Women’s Prison, by Joseph Bathanti

Joseph Bathanti

Two Sundays a month, darkness still abroad,
we round up the kids and bundle them
into a restored salvaged Bluebird school bus,
repainted green, and make the long haul

to Raleigh where their mothers are locked
in Women’s Prison. We pin the children’s names,
and numbers, to their coats, count them
like convicts at lights-out. Sucking thumbs,

clutching favorite oddments to cuddle as they ride
curled in twos on patched sprung benches,
they sleepwalk bashfully, the little aged,
into the belly of the bus, eyes nailed to its floor.

We feed them milk and juice, animal crackers, apples;
stop for them to use the bathroom,
and to change the ones so young, they can’t help wetting.
We try singing: folk tunes and strike ballads –

as if off to picket or march with an army of babies –
but their stony faces will not yield and, finally,
their passion to disappear puts them to sleep,
not to wake until the old Bluebird jostles

through the checkpoints into the prison.
Somehow, upon reopening their eyes, they know
to smile at the twirling jagged grandeur
surrounding the massive compound: concertina –

clotted with silver scraps of dew and dawn light,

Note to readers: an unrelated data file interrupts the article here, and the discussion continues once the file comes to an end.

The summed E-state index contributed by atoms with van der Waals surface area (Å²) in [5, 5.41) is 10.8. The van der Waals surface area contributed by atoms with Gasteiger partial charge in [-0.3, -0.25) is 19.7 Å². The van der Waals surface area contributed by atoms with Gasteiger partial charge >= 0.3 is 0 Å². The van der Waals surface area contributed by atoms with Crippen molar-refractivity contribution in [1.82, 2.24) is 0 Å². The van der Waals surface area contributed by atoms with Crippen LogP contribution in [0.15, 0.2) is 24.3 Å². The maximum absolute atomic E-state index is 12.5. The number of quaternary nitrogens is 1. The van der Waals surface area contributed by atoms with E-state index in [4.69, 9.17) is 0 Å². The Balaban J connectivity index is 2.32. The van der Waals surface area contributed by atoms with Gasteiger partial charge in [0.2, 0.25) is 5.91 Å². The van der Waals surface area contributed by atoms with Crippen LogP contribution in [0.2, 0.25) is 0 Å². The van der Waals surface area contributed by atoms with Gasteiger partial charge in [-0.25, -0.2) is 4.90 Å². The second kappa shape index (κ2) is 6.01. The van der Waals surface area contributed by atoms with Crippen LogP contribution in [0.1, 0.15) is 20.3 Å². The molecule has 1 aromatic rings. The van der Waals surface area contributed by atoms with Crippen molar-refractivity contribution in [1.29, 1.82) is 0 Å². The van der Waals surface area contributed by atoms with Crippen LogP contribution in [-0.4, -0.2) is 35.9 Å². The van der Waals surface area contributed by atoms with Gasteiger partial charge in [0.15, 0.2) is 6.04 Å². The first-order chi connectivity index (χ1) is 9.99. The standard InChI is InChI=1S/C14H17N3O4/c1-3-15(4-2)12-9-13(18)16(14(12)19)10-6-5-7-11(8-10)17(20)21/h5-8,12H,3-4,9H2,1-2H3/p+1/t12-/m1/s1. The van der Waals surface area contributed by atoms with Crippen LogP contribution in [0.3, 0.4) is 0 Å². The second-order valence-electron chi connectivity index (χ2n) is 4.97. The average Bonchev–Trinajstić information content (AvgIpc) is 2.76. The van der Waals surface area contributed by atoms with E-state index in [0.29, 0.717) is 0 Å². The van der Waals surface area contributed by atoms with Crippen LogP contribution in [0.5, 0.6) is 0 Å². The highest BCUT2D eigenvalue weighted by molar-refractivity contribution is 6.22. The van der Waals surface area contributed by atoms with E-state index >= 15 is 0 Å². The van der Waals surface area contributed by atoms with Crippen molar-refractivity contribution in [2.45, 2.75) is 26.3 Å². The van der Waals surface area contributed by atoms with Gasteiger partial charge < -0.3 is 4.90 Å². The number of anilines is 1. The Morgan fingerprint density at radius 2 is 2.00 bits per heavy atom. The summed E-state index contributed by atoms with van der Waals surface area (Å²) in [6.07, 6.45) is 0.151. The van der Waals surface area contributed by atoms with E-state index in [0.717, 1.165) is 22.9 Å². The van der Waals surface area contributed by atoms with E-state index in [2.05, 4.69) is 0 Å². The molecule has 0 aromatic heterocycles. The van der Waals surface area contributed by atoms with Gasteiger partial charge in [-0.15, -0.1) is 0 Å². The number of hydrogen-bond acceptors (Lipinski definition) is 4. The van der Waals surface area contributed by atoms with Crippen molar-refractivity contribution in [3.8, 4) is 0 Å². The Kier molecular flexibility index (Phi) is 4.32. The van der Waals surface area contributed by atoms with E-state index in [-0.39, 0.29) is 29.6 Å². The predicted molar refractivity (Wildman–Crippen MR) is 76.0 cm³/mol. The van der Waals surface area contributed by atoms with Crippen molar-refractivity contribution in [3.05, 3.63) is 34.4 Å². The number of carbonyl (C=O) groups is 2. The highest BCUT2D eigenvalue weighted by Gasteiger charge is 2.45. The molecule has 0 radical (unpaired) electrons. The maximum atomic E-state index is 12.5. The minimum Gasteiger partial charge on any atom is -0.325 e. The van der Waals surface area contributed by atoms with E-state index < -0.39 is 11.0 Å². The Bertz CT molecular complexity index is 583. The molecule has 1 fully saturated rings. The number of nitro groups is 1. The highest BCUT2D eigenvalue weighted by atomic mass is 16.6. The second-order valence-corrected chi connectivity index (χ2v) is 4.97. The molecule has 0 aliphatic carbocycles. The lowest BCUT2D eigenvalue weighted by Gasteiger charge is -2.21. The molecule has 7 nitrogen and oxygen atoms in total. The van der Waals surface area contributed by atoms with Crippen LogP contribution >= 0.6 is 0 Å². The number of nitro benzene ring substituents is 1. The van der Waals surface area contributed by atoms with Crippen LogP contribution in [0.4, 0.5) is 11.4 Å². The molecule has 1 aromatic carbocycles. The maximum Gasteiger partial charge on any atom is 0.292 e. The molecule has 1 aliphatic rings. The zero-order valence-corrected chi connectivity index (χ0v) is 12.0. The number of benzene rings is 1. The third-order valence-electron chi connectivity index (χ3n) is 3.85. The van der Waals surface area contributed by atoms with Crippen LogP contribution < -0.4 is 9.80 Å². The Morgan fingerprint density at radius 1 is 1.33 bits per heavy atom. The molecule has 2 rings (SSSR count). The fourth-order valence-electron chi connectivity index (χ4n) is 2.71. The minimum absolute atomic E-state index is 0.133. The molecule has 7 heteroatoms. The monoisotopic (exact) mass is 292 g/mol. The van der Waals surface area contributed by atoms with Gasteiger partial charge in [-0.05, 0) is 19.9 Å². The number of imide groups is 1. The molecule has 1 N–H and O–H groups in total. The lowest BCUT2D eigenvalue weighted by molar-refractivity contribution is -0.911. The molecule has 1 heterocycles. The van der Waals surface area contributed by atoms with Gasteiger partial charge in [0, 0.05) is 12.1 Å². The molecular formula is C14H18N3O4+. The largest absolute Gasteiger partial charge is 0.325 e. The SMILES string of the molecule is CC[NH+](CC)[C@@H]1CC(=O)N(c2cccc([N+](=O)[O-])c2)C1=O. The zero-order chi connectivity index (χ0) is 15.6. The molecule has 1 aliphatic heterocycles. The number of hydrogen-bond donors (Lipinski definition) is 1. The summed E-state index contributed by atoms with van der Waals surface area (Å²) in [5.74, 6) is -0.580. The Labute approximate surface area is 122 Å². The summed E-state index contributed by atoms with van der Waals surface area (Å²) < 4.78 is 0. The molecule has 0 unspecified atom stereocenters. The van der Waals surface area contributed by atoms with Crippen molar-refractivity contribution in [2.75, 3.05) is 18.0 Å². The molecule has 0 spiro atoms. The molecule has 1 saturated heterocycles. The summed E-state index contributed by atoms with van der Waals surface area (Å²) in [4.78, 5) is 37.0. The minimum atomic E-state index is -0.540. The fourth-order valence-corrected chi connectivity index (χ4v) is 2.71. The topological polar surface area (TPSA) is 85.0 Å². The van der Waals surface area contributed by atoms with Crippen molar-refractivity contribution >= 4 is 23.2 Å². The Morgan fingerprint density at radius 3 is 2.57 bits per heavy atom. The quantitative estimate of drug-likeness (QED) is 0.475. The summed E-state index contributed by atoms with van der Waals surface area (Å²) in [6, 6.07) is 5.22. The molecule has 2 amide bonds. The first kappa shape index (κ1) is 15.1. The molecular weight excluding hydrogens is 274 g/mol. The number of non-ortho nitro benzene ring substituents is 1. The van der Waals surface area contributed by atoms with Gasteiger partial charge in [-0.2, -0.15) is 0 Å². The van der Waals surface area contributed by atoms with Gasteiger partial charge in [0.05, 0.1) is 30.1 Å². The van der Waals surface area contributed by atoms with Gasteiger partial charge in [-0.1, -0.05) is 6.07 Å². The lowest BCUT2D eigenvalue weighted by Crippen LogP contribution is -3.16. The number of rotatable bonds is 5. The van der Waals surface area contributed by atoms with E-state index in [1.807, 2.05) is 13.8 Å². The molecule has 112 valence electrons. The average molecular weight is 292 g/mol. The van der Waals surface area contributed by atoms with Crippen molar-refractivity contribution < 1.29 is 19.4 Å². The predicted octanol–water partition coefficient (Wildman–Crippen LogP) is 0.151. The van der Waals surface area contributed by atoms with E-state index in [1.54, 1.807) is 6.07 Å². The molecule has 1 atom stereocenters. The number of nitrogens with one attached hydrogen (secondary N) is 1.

a bullet-torn shroud of excelsior, scored
in dismal fire, levitating in the savage
Sabbath sky. By then, their mothers,

in the last moments of girlish rawboned glory,
appear in baggy, sky-blue prison shifts,
their beautiful hands lifting to shield their eyes,
like saints about to be slaughtered,

as if the light is too much, the sky suddenly egg-blue,
plaintive, threatening to pale away, the sun
still invisible, yet blinding. Barefoot, weepy,
they call their babies by name and secret endearment,

touch them everywhere like one might the awakened dead.
The children remain dignified, nearly aloof
in their perfect innocence, and self-possession,
toddling dutifully, into the arms of anyone

who reaches for them, even the guards, petting them too.
When visiting hours conclude, the children hand
their mothers cards and drawings, remnants
of a life they are too young to remember,

but conjure in glyphic crayon blazes.
Attempting to recollect the narrative
that will guide them back to their imagined homes,
the mothers peer from the pictures to the departing

children – back and forth, straining
to make the connection, back
and forth until the children, already fast asleep
as the bus spirits them off, disappear.

(previously published in Shenandoah)

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